What was the scope of their involvement?
I had wireframes and a business plan when I contacted them. They helped me develop more advanced wireframes and then, from there, built out a prototype, an alpha, a beta, and a released app. It took about a month to design and build out the prototypes from the wireframes. And app development took a total of five months for both iOS and Android - which is impressive considering the technical sophistication of the app. We had a clear idea of what we wanted going in but based on their engaged feedback and insightful advice, we made adjustments to the platform and are better off as a result. They also helped us put them in Google Play and iTunes.
The finished product is an Uber-like interface where instead of cars you see participating restaurants and food trucks. You click on the icon of the particular restaurant on the map and on the bottom it pops up white labeled which means an image of the restaurant or food truck. You click on that again and you scroll three options per. We limited it to three options to focus consumer attention on the inventory that the restaurants and food trucks want to move at that time. Food trucks can migrate across the map and you can track them in real-time, which is a solution that’s not currently out there.
It’s real-time interfacing on both sides. If a restaurant turns off, it disappears from the map. If a food truck turns on or changes its location, it updates real-time on the map. Restaurants and food trucks control their menu offerings and field the incoming orders in real-time, so they can manage their inventory and say yes or no on an order-by-order basis. On the consumer side, we built in an optional ‘friend finder’ where users can see where their friends are eating and when so they can jump into a meal with them. For consumers, it’s a passive way to advertise their meal plans to a closed network (at their option), giving contacts and friends a chance to join them for a meal - driving more business to restaurants. The app is intuitive and very simple on the front-end, but there’s a lot of friend finder functionality built into the backend, which was part of the sophistication.
For payment integration, we used Stripe. The way that works is that customers purchase books of electronic ‘tickets’, a book of 10 tickets costs a consumer $60 (or $6 per ticket). One ticket is redeemable for a lunch and two tickets are redeemable for a dinner. 3Advance had to do the backend work to make sure the remittance from the customer equals the $6 per ticket purchase price.
There’s also a rate and tip functionality. After a restaurant serves a meal, they close out the loop by clicking confirmed reserved and that prompts the user to rate and tip by thumbs up or thumbs down. The tips are one-off in terms of payment processing. Books are normally purchased all at once, but tipping is on an ad hoc basis.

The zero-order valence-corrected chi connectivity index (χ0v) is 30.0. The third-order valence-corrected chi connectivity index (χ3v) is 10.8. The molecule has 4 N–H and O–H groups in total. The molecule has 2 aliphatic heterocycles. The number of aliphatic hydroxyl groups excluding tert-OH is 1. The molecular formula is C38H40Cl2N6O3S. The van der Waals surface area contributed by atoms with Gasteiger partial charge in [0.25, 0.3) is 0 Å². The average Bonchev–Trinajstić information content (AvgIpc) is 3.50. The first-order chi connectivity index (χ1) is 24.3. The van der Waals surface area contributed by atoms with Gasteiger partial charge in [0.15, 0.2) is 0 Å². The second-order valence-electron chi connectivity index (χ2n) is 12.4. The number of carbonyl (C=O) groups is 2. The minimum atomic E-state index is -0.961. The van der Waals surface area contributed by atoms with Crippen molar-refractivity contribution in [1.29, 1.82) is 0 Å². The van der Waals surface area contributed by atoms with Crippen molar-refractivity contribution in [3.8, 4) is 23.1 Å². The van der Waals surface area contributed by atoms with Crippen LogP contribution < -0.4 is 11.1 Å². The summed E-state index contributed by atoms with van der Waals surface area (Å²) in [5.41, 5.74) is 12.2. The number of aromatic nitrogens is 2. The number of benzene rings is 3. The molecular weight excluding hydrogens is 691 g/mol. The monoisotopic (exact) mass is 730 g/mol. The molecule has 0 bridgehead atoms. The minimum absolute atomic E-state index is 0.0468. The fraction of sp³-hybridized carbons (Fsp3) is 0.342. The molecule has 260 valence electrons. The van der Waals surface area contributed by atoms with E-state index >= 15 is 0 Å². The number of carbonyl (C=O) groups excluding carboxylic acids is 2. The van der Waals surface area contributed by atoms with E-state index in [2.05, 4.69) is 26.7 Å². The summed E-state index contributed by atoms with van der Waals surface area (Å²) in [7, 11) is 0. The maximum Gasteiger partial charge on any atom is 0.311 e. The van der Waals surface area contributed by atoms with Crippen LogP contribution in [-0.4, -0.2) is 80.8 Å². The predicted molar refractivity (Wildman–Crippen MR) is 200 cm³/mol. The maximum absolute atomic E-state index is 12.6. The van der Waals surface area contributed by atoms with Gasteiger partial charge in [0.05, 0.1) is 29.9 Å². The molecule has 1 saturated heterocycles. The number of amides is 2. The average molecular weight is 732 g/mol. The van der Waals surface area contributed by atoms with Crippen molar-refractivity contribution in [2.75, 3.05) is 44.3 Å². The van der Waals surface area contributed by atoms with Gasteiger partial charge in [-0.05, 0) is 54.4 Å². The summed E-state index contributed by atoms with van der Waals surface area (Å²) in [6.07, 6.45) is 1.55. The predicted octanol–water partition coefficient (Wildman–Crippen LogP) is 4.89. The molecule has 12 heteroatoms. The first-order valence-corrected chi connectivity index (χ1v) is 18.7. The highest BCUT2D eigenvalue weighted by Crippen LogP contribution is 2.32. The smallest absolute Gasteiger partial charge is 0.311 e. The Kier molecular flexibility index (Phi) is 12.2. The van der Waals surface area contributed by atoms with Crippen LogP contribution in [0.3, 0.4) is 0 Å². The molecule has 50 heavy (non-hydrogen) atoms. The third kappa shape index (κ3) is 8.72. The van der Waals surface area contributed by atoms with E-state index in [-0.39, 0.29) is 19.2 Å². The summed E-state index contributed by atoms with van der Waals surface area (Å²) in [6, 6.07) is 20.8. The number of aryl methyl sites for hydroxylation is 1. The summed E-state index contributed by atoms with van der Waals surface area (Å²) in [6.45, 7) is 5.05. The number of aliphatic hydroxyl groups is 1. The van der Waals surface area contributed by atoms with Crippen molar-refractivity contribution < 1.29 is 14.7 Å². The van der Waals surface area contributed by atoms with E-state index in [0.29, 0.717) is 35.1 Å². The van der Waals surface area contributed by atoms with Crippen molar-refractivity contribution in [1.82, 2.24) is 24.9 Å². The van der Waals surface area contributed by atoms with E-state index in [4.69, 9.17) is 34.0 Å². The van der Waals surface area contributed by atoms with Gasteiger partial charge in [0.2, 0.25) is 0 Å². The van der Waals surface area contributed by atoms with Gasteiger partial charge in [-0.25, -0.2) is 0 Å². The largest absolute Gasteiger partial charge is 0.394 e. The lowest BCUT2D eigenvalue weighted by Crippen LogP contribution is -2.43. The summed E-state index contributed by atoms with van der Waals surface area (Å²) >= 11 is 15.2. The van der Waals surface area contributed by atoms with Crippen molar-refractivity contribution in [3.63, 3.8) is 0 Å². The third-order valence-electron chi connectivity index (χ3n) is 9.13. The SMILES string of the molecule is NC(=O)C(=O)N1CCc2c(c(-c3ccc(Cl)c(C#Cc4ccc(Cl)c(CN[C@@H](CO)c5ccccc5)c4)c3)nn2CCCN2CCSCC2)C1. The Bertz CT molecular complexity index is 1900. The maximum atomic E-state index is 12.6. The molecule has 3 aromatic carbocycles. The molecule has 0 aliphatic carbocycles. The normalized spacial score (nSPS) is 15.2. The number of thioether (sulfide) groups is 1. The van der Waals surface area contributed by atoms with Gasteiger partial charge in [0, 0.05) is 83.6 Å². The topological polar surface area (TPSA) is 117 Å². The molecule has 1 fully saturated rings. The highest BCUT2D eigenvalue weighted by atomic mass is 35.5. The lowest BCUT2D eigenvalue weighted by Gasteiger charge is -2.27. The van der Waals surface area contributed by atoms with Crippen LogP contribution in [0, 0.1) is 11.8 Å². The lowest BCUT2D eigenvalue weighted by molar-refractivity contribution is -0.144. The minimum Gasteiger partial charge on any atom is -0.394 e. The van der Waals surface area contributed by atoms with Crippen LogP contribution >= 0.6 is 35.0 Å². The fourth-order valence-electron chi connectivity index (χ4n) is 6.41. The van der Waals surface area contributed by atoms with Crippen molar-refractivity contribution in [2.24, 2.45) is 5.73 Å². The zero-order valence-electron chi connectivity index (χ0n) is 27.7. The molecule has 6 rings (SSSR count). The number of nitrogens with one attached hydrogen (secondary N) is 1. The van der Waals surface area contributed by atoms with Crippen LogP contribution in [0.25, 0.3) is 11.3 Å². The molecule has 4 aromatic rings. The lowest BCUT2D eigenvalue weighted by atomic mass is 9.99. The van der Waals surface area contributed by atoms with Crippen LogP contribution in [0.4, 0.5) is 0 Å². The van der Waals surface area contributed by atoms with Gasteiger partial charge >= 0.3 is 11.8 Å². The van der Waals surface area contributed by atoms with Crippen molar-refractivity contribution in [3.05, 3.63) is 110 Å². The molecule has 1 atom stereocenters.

On top of that, we gamify that charitable giving experience for consumers so that they can see how many meals they’ve helped us contribute to charity. For every 20 meals purchased a customer gets credit for five - and we reflect that contribution on a separate rewards screen. The rewards screen indicates their status/ranking among their closed group of friends (on a no-names basis) as well as the platform as a whole. For example, you could be ranked first out of your 12 friends and then in the top fifth percentile for the platform as a whole. We also built in the capability for people to donate tickets directly which would bump them up to 12 meals donated. We have a button in the rewards screen to donate tickets. You can opt to donate one, two, five, or ten which also integrates with the payment information. 3Advance had to create the mechanism to tally and keep track and accurately reflect our customers’ charitable contributions.
What is the team composition?
On the tech side, we had 10 different builders and designers at any one time. It was a full-time exercise on their part. We sapped up their resources because of some of the sophistication and changes that we put in front of them. Paul Murphy [Principal and Founder, 3Advance] was our point of contact. Paul and his team were great.
How did you come to work with 3Advance?
I wanted to keep it stateside and local and 3Advance is relatively well-known and very reputable in Washington D.C. tech circles. As a non-technical founder, one of the main things I found attractive about Paul and his team was Paul’s ability to connect and understand what my particular vision was and what I wanted. We were able to communicate well. I thought that was essential considering the scope of what we were trying to accomplish.
How much have you invested with them?
We spent between $200,000 and $300,000 - money well spent.
What is the status of this engagement?
I first contracted them in April where we had a few planning sessions. They came back with the prototype in May and then they started the full built out in mid-June which was the timeframe I was looking for. We plan to continue to utilize 3Advance for app maintenance for the foreseeable future.